15 December 2010

Wine Find : 2000 Bordeaux

You may know me as a well dressed cheapskate internet sensation, but in real life I've spent the last ten years in the wine business. Last night, I stumbled across a good bit of luck in a local shop, and I thought I'd share. You see a successful cheapskate knows how to find a deal in all aspects of his underhanded quest for "la bon vie".
2000 Chateau La Croix-Gandineau, Fronsac. I had never heard of this wine until yesterday, but what a treat. This Merlot based wine from Fronsac, just West of St. Emilion, had a heady, earthy scent, very French, which led to flavors of plummy dark fruits, earth and cedar/spice, with just a pinch of a vegetal edge in the background, likely from a bit of Cabernet Franc or Malbec in the blend. It took a bit of time to open up, being a bit rough edged at first, but it developed quickly into something quite yummy. Spot on with a simple meal of grilled pork chops in mustard and herbs, butternut squash, and roasted brussel sprouts, and a hell of a bargain at $14.99 a bottle in Massachusetts.

Knowing how to pick a wine is a skill that can only come from practice, but it's worth developing. In this case, I know that 2000  was an exceptional vintage in Bordeaux, from the bottom up. Like they say, "a rising tide lifts all ships". I haven't seen one on a store shelf in a long time, least of all for such a great price, but apparently there's some still around the Bay State, maybe New York too. If you see one you can afford, do yourself a favor and grab it while you can. If not, look for 2005, another great year more easily available with plenty of stunners in the $12-$20 range. And don't be afraid to try a wine from a obscure chateau you never heard of. At best it will be a memorable experience, at least it will be infinitely more interesting and exciting than that bottle of Penfold's Shiraz or Ravenswood Zinfandel for the same money. Besides, wines like that will be there the next time you come by, but this one may likely be gone forever.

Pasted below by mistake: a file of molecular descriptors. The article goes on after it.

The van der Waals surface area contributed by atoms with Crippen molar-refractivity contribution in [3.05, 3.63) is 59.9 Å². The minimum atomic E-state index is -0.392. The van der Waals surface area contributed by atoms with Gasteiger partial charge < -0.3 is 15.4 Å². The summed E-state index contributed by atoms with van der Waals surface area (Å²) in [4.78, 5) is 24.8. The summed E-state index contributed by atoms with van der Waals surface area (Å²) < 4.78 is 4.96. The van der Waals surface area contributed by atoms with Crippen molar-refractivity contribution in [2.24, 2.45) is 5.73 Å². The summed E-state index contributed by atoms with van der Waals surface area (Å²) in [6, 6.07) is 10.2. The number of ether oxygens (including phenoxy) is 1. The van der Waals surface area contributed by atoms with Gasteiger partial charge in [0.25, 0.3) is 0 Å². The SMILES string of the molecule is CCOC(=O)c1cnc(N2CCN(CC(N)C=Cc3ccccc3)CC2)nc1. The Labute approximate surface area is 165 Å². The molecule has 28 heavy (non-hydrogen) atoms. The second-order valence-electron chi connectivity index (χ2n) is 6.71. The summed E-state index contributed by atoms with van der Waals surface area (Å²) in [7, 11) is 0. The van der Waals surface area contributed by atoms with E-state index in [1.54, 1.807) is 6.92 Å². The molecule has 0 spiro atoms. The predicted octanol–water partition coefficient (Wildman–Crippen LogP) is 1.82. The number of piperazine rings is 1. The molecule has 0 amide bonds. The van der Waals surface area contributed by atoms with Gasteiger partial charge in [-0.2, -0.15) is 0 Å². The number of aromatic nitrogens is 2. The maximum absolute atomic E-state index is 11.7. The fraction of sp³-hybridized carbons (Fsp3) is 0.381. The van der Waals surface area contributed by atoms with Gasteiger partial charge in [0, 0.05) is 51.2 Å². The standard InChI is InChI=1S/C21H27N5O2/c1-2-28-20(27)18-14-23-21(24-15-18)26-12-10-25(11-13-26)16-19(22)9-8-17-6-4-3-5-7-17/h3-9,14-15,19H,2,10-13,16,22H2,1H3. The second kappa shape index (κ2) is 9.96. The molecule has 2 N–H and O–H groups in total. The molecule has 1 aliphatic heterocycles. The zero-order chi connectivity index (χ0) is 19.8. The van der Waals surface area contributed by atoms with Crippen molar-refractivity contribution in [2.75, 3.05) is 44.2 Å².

Drink adventurously. Don't let wine be boring.


Alex said...

long time reader first time poster. I love your blog in general, especially as a fellow style blogger and thrift-store expert. But this post brings back some fantastic memories of the first thing I ever learned about wine my freshman year of college when a friend bought a case of 2000 bordeaux because "it's an awesome year." and we ran around the dorm yelling in french past a tour. I'll forever associate 2000 bordeaux with the awkward looks of the tour guide and some very unhappy parents. Thanks for the memories. Rock and roll G.

scone said...

Torbreck's, in Australia. Heaven in a glass.

Anonymous said...

Is there really any difference whatsoever between the cheapest and the most expensive wine?

Giuseppe said...

Yes, there is. But that doesn't mean that there isn't good cheap wine and bad expensive wine out there.

Young Fogey said...

As much as I enjoy a good red, I'm just an ignorant rube when it comes to understanding what any oenophile is saying when he talks about wine. All I hear is something like this:

"Pungently assertive, like a hobnailed boot to the gonads, the thick, heady yet beady mouth is redolent with burnt peanut butter, velvety corn chips, and chocolatey bubble gum, with overtones of herbal toe fungus, bass notes of moldering gym shoes, and a prepubescent driftwood nose."

OK, so I'm making fun of pretentious wine writing as well as myself, but what G wrote is actually as intelligible as anything I've ever read about wine, meaning he writes well enough to actually get through to a lunkhead like me.

More wine posts, please--I need the education!

Giuseppe said...


In all my years in the wine trade, I've found that florid and meaningless language are often the order of the day. Cheese suffers from the same stigma. It's too bad, because it puts a lot of people off who might otherwise really come to enjoy a great wine. I always try to put things in a tone most people can understand. Thanks for hearing me that way.

There's really only one hard and fast rule in enjoying wine: drink what you like. Remember, it's all just spoiled juice and rotten milk anyway.

Anonymous said...

A tavola non deve mai mancare un vino.

"Vino veritas," dicevano gli antichi Romani.


Young Fogey said...


When I was in Oz a few years ago, I made it a point to sample the local wine. Man, oh, man! I couldn't have bought a bad glass if I had tried!

I always thought Australian wine had an excellent price to value ratio. That was before I had to resort to drinking Two-Buck Chuck.

Ah, the sacrifices we make for our families!


Spot on. If you like it, it's good--it's that simple. (Though I was amazed when my wealthy oenophile uncle was unsatisfied with a perfectly nice bottle of red and replaced it with something even better. There is something to be said for experience and knowledge.)

Chris said...

I've always loved looking for the oldest/cheapest Bordeauxs in the shop at all of the mom and pops in NJ. After a few dozen 2000s in the past 2-3 years, not one has disappointed. Must have been a spectacular year. Congrats!


Bordeaux Wines said...

Can you tell us which wine shop in Massachusetts carries this wine?

Bordeaux Wine

Chris said...

I found this SAME wine at a wine shop in South Jersey back in October. For all the same reasons, picked it up, and it was VERY enjoyable.

Best wine advise I ever received: Buy french, as they will never send over a truly inferior product. I've never gone wrong with a 3+ year old Bordeaux for under $20.